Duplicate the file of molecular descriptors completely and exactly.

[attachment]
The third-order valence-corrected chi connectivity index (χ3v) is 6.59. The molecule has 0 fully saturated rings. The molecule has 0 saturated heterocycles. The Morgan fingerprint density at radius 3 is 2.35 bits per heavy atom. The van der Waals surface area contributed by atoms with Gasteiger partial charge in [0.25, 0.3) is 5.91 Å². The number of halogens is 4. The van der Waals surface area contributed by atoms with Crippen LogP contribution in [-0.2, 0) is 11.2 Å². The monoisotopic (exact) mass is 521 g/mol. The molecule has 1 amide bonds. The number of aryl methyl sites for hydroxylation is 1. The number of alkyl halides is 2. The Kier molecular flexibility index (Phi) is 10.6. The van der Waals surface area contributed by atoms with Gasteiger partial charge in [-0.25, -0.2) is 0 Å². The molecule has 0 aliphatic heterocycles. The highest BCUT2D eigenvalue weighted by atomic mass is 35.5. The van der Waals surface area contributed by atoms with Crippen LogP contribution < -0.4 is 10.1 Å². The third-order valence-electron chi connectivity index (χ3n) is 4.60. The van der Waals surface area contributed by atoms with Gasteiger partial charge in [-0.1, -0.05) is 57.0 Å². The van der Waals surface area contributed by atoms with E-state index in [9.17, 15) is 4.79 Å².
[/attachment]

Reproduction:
The third-order valence-corrected chi connectivity index (χ3v) is 6.59. The molecule has 0 fully saturated rings. The molecule has 0 saturated heterocycles. The Morgan fingerprint density at radius 3 is 2.35 bits per heavy atom. The van der Waals surface area contributed by atoms with Gasteiger partial charge in [0.25, 0.3) is 5.91 Å². The number of halogens is 4. The van der Waals surface area contributed by atoms with Crippen LogP contribution in [-0.2, 0) is 11.2 Å². The monoisotopic (exact) mass is 521 g/mol. The molecule has 1 amide bonds. The number of aryl methyl sites for hydroxylation is 1. The number of alkyl halides is 2. The Kier molecular flexibility index (Phi) is 10.6. The van der Waals surface area contributed by atoms with Gasteiger partial charge in [-0.25, -0.2) is 0 Å². The molecule has 0 aliphatic heterocycles. The highest BCUT2D eigenvalue weighted by atomic mass is 35.5. The van der Waals surface area contributed by atoms with Crippen LogP contribution < -0.4 is 10.1 Å². The third-order valence-electron chi connectivity index (χ3n) is 4.60. The van der Waals surface area contributed by atoms with Gasteiger partial charge in [-0.1, -0.05) is 57.0 Å². The van der Waals surface area contributed by atoms with E-state index in [9.17, 15) is 4.79 Å².